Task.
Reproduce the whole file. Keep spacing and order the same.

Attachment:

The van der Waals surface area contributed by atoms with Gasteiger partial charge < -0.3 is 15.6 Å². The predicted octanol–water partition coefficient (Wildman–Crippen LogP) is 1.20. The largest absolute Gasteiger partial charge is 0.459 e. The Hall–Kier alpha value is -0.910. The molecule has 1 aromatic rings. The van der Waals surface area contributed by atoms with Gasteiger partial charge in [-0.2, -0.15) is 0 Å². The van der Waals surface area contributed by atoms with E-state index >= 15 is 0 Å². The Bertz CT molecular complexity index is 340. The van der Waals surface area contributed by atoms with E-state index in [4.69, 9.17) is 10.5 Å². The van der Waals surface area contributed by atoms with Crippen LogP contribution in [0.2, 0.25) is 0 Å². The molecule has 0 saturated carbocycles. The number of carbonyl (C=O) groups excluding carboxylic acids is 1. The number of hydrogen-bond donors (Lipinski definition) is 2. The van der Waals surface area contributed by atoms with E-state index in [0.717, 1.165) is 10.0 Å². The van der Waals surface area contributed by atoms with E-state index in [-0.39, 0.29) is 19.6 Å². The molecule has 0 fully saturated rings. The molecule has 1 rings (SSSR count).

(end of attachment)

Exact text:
The van der Waals surface area contributed by atoms with Gasteiger partial charge < -0.3 is 15.6 Å². The predicted octanol–water partition coefficient (Wildman–Crippen LogP) is 1.20. The largest absolute Gasteiger partial charge is 0.459 e. The Hall–Kier alpha value is -0.910. The molecule has 1 aromatic rings. The van der Waals surface area contributed by atoms with Gasteiger partial charge in [-0.2, -0.15) is 0 Å². The van der Waals surface area contributed by atoms with E-state index >= 15 is 0 Å². The Bertz CT molecular complexity index is 340. The van der Waals surface area contributed by atoms with E-state index in [4.69, 9.17) is 10.5 Å². The van der Waals surface area contributed by atoms with Crippen LogP contribution in [0.2, 0.25) is 0 Å². The molecule has 0 saturated carbocycles. The number of carbonyl (C=O) groups excluding carboxylic acids is 1. The number of hydrogen-bond donors (Lipinski definition) is 2. The van der Waals surface area contributed by atoms with E-state index in [0.717, 1.165) is 10.0 Å². The van der Waals surface area contributed by atoms with E-state index in [-0.39, 0.29) is 19.6 Å². The molecule has 0 fully saturated rings. The molecule has 1 rings (SSSR count).